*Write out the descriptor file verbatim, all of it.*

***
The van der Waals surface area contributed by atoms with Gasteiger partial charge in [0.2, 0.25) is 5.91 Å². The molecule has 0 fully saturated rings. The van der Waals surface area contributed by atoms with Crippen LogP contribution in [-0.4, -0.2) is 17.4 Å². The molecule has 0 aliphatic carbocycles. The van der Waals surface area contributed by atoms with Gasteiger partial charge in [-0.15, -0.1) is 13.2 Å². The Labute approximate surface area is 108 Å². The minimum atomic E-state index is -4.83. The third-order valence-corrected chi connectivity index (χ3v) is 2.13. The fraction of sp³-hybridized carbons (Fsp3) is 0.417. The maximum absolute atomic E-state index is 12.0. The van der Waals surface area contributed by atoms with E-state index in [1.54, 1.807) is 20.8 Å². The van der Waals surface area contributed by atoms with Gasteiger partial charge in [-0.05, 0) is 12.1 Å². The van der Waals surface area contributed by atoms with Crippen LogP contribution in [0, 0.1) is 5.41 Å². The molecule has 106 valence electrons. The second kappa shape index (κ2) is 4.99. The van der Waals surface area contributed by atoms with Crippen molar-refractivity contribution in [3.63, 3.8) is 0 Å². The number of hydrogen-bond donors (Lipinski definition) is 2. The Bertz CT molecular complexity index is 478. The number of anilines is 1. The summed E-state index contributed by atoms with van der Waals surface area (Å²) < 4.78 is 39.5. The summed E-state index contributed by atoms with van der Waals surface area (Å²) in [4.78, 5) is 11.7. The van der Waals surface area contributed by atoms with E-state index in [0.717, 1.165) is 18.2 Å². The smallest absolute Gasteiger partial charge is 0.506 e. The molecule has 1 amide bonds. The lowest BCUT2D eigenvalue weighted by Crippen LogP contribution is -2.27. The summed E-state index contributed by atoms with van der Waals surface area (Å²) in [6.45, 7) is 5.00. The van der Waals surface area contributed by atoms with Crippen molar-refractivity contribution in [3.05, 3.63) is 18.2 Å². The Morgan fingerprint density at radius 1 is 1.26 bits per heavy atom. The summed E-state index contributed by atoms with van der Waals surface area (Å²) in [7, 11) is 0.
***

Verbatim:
The van der Waals surface area contributed by atoms with Gasteiger partial charge in [0.2, 0.25) is 5.91 Å². The molecule has 0 fully saturated rings. The van der Waals surface area contributed by atoms with Crippen LogP contribution in [-0.4, -0.2) is 17.4 Å². The molecule has 0 aliphatic carbocycles. The van der Waals surface area contributed by atoms with Gasteiger partial charge in [-0.15, -0.1) is 13.2 Å². The Labute approximate surface area is 108 Å². The minimum atomic E-state index is -4.83. The third-order valence-corrected chi connectivity index (χ3v) is 2.13. The fraction of sp³-hybridized carbons (Fsp3) is 0.417. The maximum absolute atomic E-state index is 12.0. The van der Waals surface area contributed by atoms with E-state index in [1.54, 1.807) is 20.8 Å². The van der Waals surface area contributed by atoms with Gasteiger partial charge in [-0.05, 0) is 12.1 Å². The van der Waals surface area contributed by atoms with Crippen LogP contribution in [0, 0.1) is 5.41 Å². The molecule has 106 valence electrons. The second kappa shape index (κ2) is 4.99. The van der Waals surface area contributed by atoms with Crippen molar-refractivity contribution in [3.63, 3.8) is 0 Å². The number of hydrogen-bond donors (Lipinski definition) is 2. The Bertz CT molecular complexity index is 478. The number of anilines is 1. The summed E-state index contributed by atoms with van der Waals surface area (Å²) < 4.78 is 39.5. The summed E-state index contributed by atoms with van der Waals surface area (Å²) in [4.78, 5) is 11.7. The van der Waals surface area contributed by atoms with E-state index in [0.717, 1.165) is 18.2 Å². The smallest absolute Gasteiger partial charge is 0.506 e. The molecule has 1 amide bonds. The lowest BCUT2D eigenvalue weighted by Crippen LogP contribution is -2.27. The summed E-state index contributed by atoms with van der Waals surface area (Å²) in [6.45, 7) is 5.00. The van der Waals surface area contributed by atoms with Crippen molar-refractivity contribution in [3.05, 3.63) is 18.2 Å². The Morgan fingerprint density at radius 1 is 1.26 bits per heavy atom. The summed E-state index contributed by atoms with van der Waals surface area (Å²) in [7, 11) is 0.